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Swingin' on a Star
Ship's log for the circumnavigating Saint Francis 50 catamaran, "Swingin on a Star".
Tobago Clearance
12/26/2007, Scarborough

We cleared in to Tobago today. It is a bit of a hop from Store Bay over to Scarborough. We didn't really have a plan for getting there when we left the big boat on the dinghy. As we were hauling our dinghy up the beach a German couple arrived on their dingy. We helped each other get our respective dinghies up the beach and they told us they were headed for customs. They were nice enough to give us a ride in their rental car.

Konrad and Maria are a fun couple cruising the Caribbean on KataMaria, their Leopard 42. Our ordeal gave us a lot of time to get to know each other.

We started off at immigration. Konrad had tried to clear out yesterday but was told to come back after the holiday and to see immigration first. You can not clear yachts at the airport (it is too close to Store Bay the principal yacht anchorage...), though you will often be told to go there, to no avail as Konrad had also discovered. The immigration folks at the port in Scarborough were not home when we arrived. Our next stop was customs. We rang the bell as instructed by the sign on the door. No answer. We decided that persistence might be in order. After about 15 minutes an officer finally came to the door. He was drying his hair because he had just taken a shower. He was going on 30 hours straight because the last two relief officers had no showed on him. We felt bad for him sitting in that office for the holiday.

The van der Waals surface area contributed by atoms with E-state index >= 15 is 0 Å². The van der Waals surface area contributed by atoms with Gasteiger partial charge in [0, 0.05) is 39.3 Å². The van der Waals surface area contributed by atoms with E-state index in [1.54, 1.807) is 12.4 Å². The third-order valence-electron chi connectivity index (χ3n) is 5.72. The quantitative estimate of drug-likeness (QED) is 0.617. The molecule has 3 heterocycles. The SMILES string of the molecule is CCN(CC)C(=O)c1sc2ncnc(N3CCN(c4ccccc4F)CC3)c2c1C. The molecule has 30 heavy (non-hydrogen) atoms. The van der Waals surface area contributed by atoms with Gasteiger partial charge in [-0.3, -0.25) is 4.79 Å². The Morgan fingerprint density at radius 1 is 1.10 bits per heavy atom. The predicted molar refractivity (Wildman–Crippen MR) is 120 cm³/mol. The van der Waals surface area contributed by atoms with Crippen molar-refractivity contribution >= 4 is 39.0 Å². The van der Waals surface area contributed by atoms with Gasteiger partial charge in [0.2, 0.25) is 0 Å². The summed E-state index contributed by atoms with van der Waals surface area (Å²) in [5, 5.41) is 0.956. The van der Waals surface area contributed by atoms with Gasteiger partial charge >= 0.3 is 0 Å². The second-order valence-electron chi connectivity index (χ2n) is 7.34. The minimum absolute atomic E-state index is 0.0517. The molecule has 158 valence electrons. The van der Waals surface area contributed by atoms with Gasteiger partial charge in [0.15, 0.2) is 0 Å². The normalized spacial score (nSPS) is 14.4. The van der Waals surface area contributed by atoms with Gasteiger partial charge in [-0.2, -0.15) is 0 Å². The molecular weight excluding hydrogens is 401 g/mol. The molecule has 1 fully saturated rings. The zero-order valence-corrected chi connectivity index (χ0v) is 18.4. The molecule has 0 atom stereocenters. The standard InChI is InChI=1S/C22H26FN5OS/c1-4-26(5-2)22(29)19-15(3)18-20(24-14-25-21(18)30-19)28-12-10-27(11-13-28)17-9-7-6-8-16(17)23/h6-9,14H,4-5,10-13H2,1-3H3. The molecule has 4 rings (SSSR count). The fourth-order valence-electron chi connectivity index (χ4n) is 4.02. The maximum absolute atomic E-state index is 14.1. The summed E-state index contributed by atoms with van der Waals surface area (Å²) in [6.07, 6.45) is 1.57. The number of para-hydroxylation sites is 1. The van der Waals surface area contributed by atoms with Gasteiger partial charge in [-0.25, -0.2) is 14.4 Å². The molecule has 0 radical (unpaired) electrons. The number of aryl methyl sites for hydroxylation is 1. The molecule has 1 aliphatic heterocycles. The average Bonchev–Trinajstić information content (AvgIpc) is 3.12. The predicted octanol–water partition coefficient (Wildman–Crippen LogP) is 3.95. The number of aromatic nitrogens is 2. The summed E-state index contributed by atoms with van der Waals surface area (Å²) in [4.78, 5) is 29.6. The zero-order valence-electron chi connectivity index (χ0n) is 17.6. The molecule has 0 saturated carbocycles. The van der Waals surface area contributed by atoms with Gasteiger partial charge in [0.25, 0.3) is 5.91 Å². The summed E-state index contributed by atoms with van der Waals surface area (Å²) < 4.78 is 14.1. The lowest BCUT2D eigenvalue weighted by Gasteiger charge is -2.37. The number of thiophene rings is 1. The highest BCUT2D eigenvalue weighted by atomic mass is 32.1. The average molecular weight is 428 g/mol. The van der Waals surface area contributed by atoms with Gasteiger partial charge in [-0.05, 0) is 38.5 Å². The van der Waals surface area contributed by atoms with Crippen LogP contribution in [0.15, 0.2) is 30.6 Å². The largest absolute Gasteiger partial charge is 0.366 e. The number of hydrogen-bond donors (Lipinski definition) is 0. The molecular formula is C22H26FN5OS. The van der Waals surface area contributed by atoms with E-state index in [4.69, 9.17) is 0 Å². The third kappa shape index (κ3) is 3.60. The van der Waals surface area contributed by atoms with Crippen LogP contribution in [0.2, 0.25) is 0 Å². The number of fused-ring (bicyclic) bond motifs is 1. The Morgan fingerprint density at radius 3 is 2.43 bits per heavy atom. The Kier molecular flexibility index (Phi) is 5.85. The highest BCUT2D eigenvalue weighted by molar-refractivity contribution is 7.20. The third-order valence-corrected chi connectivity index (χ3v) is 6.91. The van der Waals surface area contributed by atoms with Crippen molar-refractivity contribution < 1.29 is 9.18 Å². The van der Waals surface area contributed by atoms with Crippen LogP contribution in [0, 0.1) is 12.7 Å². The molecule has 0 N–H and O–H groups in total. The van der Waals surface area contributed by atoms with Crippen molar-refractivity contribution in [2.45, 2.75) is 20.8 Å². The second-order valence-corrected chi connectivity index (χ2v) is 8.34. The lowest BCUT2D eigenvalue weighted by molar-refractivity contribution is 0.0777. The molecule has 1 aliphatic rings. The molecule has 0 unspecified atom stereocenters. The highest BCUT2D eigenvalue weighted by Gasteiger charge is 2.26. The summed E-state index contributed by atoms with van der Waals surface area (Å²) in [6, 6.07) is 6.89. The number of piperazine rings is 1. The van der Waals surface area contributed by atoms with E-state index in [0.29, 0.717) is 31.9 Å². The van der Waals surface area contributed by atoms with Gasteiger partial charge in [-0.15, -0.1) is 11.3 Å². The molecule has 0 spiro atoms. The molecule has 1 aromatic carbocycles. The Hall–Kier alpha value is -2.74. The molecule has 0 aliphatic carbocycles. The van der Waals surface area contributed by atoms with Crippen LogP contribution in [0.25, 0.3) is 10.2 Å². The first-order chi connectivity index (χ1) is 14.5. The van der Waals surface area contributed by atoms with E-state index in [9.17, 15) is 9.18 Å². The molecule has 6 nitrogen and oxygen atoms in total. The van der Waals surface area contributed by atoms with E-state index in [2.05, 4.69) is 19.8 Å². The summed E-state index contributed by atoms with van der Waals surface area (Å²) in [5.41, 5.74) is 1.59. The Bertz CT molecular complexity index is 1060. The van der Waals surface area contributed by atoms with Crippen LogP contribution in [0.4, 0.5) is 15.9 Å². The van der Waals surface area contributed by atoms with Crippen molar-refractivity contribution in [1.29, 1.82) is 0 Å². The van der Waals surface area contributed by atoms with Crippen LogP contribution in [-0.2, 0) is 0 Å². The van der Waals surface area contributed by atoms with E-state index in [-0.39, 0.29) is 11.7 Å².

He stamped our clearance doc and told us we were done. I asked him if we needed to check back in to visit other anchorages (as I had heard we would have to do) and he said no you are all set. Good enough for me. He did say that we would have to see immigration and customs before returning to Trinidad.